For now what I want to do is set some more aggregates, currently there’s just the pageviews, I’m going to add visits, uniques, pageviews, avg_duration and bounce_rate.

const default_params = {
  entity: 'pageview',
  entity_id: PUBLIC_FATHOM_ID,
  aggregates: 'visits,uniques,pageviews,avg_duration,bounce_rate',
  date_from: '2021-01-01T00:00:00.000Z',
  date_to: '2023-12-31T23:59:59.999Z',
  date_grouping: 'year',
}

Now I refresh the dev server and see what I get from the API now:

{
  "analytics": [
    {
      "visits": "99",
      "uniques": "140",
      "pageviews": "681",
      "avg_duration": "55.5731",
      "bounce_rate": 0.2828282828282828,
      "date": "2023"
    },
    {
      "visits": "145",
      "uniques": "202",
      "pageviews": "492",
      "avg_duration": "30.7709",
      "bounce_rate": 0.1310344827586207,
      "date": "2022"
    },
    {
      "visits": "4",
      "uniques": "5",
      "pageviews": "23",
      "avg_duration": "36.0909",
      "bounce_rate": 0.75,
      "date": "2021"
    }
  ]
}

Ok, so, now I’ve validated the aggregates, I’m going to remove the hardcoded dates and replace them with URL parameters.

In the +server.ts load function I’ll destructure out the url from the load function context object and use the searchParams property to get the date_from and date_to parameters:

export const GET: RequestHandler = async ({ url }) => {
  const date_from = url.searchParams.get('date_from') ?? null
  const date_to = url.searchParams.get('date_to') ?? null

  const default_params = {
    entity: 'pageview',
    entity_id: PUBLIC_FATHOM_ID,
    aggregates: 'visits,uniques,pageviews,avg_duration,bounce_rate',
    date_grouping: 'year',
  }

  try {
    const headers_auth = new Headers()
    headers_auth.append(`Authorization`, `Bearer ${FATHOM_API_KEY}`)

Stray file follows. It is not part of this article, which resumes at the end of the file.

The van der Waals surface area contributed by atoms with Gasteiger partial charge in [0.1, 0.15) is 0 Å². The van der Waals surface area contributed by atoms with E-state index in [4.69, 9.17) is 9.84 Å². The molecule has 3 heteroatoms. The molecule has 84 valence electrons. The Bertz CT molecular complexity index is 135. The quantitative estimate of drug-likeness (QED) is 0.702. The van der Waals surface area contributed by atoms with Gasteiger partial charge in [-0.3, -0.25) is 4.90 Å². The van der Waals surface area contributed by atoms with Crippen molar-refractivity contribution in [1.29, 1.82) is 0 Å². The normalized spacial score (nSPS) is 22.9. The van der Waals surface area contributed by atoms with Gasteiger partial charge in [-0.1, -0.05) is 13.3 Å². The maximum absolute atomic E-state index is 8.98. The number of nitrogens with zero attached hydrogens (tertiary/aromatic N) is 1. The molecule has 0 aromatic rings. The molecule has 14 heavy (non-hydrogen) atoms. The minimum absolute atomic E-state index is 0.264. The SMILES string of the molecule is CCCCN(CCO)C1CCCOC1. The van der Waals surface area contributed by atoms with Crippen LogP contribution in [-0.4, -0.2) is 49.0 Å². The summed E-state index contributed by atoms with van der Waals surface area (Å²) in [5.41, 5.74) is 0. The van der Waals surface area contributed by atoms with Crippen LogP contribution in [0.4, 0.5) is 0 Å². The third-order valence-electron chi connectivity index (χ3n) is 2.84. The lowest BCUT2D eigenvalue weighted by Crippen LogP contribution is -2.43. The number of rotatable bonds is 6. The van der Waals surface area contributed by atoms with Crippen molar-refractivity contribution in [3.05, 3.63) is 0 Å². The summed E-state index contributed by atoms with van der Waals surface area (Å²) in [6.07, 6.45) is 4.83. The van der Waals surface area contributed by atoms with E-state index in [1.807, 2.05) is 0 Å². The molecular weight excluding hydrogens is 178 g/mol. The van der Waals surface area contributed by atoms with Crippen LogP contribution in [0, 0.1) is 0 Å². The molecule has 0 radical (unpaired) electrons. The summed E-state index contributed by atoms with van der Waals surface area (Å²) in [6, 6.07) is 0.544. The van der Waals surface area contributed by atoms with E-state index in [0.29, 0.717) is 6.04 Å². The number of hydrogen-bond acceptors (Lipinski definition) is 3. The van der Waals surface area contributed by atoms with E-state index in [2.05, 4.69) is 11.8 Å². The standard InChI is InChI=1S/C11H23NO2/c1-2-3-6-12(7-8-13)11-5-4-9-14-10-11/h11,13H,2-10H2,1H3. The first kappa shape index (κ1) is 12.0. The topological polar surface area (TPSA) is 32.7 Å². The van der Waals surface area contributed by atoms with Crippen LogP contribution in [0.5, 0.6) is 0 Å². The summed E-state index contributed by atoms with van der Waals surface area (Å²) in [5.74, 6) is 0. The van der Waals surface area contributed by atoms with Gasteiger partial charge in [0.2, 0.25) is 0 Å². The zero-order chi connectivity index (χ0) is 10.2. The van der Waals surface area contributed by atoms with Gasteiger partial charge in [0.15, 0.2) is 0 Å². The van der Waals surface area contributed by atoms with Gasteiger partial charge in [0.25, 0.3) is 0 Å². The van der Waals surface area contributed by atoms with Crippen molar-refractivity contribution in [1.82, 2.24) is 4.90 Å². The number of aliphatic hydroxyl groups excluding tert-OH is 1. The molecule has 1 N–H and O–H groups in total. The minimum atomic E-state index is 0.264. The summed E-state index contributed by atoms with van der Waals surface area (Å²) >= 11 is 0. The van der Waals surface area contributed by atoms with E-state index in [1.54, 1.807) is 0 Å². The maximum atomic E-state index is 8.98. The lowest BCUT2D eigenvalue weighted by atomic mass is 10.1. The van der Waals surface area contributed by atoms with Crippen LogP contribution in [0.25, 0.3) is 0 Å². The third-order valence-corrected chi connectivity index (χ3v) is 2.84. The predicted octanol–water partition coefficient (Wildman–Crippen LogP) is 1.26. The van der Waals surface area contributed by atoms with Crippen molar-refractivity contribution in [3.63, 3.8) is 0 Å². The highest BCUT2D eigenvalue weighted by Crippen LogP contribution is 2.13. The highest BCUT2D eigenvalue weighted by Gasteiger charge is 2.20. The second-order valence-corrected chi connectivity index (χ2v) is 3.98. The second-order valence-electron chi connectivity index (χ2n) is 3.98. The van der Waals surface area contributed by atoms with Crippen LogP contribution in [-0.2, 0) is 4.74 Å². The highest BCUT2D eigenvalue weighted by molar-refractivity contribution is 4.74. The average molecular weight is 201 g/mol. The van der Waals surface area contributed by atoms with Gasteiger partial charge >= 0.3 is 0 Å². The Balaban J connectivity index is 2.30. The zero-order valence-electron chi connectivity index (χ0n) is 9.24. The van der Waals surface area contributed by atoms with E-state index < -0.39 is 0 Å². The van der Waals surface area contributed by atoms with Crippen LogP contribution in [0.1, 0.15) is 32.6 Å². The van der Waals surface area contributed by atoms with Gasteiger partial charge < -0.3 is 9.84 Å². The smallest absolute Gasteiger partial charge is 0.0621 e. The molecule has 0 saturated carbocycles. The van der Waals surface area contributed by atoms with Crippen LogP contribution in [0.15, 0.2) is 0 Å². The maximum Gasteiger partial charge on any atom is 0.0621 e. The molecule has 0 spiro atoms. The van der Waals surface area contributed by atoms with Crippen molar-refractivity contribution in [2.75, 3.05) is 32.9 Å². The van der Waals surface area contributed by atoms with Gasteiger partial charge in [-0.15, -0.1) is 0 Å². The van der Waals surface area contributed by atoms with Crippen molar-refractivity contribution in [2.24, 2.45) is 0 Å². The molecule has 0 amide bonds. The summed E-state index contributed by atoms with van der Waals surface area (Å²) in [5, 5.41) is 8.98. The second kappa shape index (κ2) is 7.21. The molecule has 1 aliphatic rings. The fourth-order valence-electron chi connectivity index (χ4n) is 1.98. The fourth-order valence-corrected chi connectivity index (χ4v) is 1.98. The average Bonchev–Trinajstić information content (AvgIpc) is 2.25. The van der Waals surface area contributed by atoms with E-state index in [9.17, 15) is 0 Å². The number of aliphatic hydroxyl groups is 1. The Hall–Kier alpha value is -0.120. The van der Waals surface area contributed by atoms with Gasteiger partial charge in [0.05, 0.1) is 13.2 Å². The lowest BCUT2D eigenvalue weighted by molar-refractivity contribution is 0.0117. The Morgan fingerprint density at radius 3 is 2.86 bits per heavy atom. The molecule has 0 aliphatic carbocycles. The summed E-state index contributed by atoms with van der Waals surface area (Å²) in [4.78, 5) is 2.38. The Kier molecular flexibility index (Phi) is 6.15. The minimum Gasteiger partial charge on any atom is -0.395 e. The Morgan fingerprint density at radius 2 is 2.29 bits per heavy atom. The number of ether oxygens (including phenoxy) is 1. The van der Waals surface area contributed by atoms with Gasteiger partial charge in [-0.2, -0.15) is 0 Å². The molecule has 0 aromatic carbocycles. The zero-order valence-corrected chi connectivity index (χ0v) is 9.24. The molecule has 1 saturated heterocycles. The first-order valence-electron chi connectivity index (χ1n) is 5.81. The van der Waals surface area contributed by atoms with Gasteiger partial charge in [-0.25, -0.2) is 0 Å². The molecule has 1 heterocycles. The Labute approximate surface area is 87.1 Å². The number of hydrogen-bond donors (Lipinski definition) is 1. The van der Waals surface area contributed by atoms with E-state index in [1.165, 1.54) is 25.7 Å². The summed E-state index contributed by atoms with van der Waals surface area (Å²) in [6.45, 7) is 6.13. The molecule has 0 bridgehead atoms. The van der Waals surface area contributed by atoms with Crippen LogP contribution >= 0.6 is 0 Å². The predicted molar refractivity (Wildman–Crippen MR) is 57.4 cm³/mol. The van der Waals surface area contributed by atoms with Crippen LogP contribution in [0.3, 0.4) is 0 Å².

const res = await fetch(
      `https://api.usefathom.com/v1/aggregations${object_to_query_params(
        default_params
      )}`,
      {
        headers: headers_auth,
      }
    )

    let data = await res.json()

    return json({
      analytics: data,
    })
  } catch (error) {
    return json({
      error: `Error: ${error}`,
      status: 500,
    })
  }
}

There’s an issue now with this approach as I have to add in some URL parameters on the local dev server to get the data I want.

From the localhost:5173/analytics.json (:5173 is the default local development port for Vite) endpoint I can add in the date_from and date_to parameters and see what I get:

http://localhost:5174/analytics.json?date_from=2021-01-01T00:00:00.000Z&date_to=2023-12-31T23:59:59.999Z

The result is the same as before, so, I know I’m getting the data I want by passing in the date_from and date_to parameters.

Now I have to make sure that every call to the API has the date URL parameters, not very flexible.

So, now instead of having the date_from and date_to in the default_params I’ll create a new object called date_params. I’ll conditionally add the parameters if they exist I’ll also toss in the date_grouping here.